June 23, 2011 4 Comments
Have you ever come across a piece of software that just does not work and wonder, ‘How the heck did this get released?’
Or maybe you have actually worked on a project were you tell the powers to be that the software should not be released, but lo and behold, they go and do it anyway. I had cause to reflect on this question just recently …….. why does bad code get released?
There are of course a myriad of reasons and circumstances that lead to poor code being released, however once cause can be the company culture.
If developers are highly valued, and testers are seen of less value, then it is easy to see why the voice of the tester can go unheard and their view ignored or trodden over.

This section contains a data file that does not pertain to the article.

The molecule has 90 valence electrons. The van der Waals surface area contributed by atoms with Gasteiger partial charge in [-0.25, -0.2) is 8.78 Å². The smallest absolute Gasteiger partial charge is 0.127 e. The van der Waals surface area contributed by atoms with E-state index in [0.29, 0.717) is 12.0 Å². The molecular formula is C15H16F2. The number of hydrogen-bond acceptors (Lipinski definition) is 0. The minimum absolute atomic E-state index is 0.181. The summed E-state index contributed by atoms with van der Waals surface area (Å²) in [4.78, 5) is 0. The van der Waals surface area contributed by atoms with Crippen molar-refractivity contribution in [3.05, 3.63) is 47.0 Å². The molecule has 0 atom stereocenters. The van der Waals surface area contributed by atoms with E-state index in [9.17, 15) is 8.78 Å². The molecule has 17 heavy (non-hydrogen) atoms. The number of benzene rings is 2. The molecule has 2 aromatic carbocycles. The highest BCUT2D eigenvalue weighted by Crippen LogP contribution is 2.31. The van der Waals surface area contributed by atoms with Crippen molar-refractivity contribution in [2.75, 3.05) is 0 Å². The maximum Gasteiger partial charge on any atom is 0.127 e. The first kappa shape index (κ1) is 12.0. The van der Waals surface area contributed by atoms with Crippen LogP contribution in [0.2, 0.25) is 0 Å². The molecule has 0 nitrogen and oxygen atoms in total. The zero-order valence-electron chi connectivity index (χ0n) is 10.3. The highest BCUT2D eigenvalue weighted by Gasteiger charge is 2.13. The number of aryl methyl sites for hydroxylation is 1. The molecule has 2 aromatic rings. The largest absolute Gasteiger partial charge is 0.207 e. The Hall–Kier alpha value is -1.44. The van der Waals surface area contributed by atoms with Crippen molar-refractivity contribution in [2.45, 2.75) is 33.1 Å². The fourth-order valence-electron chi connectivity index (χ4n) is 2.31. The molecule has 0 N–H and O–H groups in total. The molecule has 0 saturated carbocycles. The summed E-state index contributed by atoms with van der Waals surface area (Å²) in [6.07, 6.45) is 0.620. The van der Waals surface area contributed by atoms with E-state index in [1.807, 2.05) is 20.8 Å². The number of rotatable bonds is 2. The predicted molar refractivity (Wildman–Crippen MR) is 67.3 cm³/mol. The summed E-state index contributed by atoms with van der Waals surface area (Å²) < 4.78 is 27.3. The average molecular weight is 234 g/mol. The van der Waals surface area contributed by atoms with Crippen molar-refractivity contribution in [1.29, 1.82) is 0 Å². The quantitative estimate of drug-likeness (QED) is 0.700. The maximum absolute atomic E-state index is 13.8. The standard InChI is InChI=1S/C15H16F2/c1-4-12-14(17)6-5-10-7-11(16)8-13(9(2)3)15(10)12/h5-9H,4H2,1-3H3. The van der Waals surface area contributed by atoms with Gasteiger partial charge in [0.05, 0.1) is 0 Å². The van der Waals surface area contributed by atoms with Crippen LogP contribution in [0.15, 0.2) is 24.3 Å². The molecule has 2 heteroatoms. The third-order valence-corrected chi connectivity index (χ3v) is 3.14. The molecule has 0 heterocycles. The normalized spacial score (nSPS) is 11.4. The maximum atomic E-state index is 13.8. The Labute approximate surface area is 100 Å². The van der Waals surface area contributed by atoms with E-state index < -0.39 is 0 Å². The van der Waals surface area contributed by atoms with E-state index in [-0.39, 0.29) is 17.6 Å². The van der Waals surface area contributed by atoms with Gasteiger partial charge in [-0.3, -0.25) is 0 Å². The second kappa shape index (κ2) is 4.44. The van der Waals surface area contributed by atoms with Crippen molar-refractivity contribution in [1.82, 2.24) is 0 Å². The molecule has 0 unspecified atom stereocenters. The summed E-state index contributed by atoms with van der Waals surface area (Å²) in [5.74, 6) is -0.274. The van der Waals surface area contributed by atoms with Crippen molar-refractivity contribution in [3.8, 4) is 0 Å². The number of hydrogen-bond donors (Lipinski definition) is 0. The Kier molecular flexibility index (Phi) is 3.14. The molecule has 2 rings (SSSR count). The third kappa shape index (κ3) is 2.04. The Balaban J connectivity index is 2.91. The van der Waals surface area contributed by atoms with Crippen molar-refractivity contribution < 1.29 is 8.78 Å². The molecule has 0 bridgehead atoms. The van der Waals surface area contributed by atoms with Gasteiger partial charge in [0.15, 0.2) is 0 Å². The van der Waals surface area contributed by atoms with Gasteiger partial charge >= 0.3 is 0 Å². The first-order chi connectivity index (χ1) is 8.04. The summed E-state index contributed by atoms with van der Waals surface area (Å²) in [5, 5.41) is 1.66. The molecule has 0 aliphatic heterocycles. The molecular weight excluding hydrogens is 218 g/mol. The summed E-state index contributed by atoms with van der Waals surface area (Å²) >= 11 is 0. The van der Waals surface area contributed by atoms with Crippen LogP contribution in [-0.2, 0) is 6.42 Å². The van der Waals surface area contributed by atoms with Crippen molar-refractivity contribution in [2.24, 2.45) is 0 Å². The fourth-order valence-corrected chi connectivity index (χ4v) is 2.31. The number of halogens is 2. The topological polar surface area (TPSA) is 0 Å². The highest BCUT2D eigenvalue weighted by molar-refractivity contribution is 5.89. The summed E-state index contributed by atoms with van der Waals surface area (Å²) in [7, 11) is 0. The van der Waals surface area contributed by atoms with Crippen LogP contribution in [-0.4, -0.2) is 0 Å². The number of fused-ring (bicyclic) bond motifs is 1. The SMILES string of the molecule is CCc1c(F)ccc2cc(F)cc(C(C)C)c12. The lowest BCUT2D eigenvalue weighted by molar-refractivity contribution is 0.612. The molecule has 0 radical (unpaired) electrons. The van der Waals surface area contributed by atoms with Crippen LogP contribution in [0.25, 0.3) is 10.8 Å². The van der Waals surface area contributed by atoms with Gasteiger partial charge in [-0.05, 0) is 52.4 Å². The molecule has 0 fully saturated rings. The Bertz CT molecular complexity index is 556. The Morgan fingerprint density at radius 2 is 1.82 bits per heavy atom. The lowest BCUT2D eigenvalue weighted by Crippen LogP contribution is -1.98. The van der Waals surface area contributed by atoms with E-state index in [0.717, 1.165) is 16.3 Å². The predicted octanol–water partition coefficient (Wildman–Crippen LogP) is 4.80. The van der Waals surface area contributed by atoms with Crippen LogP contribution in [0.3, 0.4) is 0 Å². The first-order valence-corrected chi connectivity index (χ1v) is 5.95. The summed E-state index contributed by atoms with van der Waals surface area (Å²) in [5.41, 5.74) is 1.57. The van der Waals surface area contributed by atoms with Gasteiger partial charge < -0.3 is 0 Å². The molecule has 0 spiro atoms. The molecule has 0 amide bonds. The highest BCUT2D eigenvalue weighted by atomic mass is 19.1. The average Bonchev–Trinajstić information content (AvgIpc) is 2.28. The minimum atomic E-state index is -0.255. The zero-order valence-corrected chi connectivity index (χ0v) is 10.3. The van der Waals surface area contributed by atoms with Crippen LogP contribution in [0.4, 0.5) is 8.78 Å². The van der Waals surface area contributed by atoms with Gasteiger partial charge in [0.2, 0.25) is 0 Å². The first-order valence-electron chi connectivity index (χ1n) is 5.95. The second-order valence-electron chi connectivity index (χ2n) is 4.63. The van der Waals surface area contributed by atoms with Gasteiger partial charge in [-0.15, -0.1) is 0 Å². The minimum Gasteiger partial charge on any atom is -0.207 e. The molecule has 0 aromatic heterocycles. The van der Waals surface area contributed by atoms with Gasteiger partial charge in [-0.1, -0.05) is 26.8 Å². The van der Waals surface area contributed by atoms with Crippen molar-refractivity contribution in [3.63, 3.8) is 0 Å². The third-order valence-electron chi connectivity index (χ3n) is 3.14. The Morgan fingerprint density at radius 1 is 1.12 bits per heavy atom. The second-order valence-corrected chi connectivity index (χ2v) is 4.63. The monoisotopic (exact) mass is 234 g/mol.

If testers are no tsufficiently technical or unable to write a coherent and convincing report, their message can get shot down in the general debate, or considered of little value due to the poor presentation.
If the release decision is taken place behind closed doors with no opportunity for the test report to be presented and discussed then the information regarding the true
state of the software might never be made available to those making the decisions.
Of course, there may be a number of reasons why, even though the test report is fully understood, the release is still sanctioned and bad code is released. However these tend to be few and far between
in my experience, the main reason is that the test department of one reason or another is excluded from the process.
Who do I blame? The test department. We need to do more to ensure we are respected, valued and listened to.
The chart below takes a slightly tongue in cheek look at an all too familiar release decision tree.